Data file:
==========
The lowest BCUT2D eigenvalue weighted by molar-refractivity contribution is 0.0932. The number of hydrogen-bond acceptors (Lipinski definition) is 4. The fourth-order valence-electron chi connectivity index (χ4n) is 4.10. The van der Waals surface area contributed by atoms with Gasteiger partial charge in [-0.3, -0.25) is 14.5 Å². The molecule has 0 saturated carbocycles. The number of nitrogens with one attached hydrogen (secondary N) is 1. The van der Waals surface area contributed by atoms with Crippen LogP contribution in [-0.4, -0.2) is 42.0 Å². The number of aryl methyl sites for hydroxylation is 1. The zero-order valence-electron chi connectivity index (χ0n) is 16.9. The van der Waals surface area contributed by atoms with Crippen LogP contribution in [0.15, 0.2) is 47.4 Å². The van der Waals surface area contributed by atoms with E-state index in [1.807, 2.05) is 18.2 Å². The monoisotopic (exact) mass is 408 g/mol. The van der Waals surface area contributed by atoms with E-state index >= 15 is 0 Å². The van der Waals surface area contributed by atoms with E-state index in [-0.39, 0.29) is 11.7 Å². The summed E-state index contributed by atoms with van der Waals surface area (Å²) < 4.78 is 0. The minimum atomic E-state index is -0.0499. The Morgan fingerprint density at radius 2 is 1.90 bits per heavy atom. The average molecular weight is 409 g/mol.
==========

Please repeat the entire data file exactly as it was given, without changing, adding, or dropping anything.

The lowest BCUT2D eigenvalue weighted by molar-refractivity contribution is 0.0932. The number of hydrogen-bond acceptors (Lipinski definition) is 4. The fourth-order valence-electron chi connectivity index (χ4n) is 4.10. The van der Waals surface area contributed by atoms with Gasteiger partial charge in [-0.3, -0.25) is 14.5 Å². The molecule has 0 saturated carbocycles. The number of nitrogens with one attached hydrogen (secondary N) is 1. The van der Waals surface area contributed by atoms with Crippen LogP contribution in [-0.4, -0.2) is 42.0 Å². The number of aryl methyl sites for hydroxylation is 1. The zero-order valence-electron chi connectivity index (χ0n) is 16.9. The van der Waals surface area contributed by atoms with Crippen LogP contribution in [0.15, 0.2) is 47.4 Å². The van der Waals surface area contributed by atoms with E-state index in [1.807, 2.05) is 18.2 Å². The monoisotopic (exact) mass is 408 g/mol. The van der Waals surface area contributed by atoms with E-state index >= 15 is 0 Å². The van der Waals surface area contributed by atoms with E-state index in [-0.39, 0.29) is 11.7 Å². The summed E-state index contributed by atoms with van der Waals surface area (Å²) < 4.78 is 0. The minimum atomic E-state index is -0.0499. The Morgan fingerprint density at radius 2 is 1.90 bits per heavy atom. The average molecular weight is 409 g/mol.